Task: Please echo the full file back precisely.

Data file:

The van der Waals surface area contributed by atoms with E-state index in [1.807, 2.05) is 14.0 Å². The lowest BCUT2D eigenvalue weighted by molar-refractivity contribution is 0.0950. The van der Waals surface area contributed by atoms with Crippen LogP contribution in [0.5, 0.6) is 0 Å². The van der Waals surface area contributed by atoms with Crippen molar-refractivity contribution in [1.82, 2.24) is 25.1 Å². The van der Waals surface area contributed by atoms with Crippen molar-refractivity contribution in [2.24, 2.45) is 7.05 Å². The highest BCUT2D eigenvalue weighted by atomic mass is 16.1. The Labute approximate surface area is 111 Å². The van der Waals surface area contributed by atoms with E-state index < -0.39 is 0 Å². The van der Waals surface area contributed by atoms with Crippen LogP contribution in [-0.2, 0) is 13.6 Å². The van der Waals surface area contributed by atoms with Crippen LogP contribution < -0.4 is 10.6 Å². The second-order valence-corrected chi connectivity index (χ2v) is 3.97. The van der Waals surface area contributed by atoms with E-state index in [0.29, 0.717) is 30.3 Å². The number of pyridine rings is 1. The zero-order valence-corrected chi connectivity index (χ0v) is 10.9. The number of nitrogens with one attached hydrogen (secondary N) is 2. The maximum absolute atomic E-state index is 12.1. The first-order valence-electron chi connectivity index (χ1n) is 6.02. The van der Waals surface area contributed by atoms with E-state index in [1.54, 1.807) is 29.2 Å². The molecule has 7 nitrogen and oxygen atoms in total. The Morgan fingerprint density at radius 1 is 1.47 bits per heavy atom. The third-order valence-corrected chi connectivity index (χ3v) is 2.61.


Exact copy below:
The van der Waals surface area contributed by atoms with E-state index in [1.807, 2.05) is 14.0 Å². The lowest BCUT2D eigenvalue weighted by molar-refractivity contribution is 0.0950. The van der Waals surface area contributed by atoms with Crippen LogP contribution in [0.5, 0.6) is 0 Å². The van der Waals surface area contributed by atoms with Crippen molar-refractivity contribution in [1.82, 2.24) is 25.1 Å². The van der Waals surface area contributed by atoms with Crippen molar-refractivity contribution in [2.24, 2.45) is 7.05 Å². The highest BCUT2D eigenvalue weighted by atomic mass is 16.1. The Labute approximate surface area is 111 Å². The van der Waals surface area contributed by atoms with E-state index < -0.39 is 0 Å². The van der Waals surface area contributed by atoms with Crippen LogP contribution in [-0.2, 0) is 13.6 Å². The van der Waals surface area contributed by atoms with Crippen LogP contribution < -0.4 is 10.6 Å². The second-order valence-corrected chi connectivity index (χ2v) is 3.97. The van der Waals surface area contributed by atoms with E-state index in [0.29, 0.717) is 30.3 Å². The number of pyridine rings is 1. The zero-order valence-corrected chi connectivity index (χ0v) is 10.9. The number of nitrogens with one attached hydrogen (secondary N) is 2. The maximum absolute atomic E-state index is 12.1. The first-order valence-electron chi connectivity index (χ1n) is 6.02. The van der Waals surface area contributed by atoms with E-state index in [1.54, 1.807) is 29.2 Å². The molecule has 7 nitrogen and oxygen atoms in total. The Morgan fingerprint density at radius 1 is 1.47 bits per heavy atom. The third-order valence-corrected chi connectivity index (χ3v) is 2.61.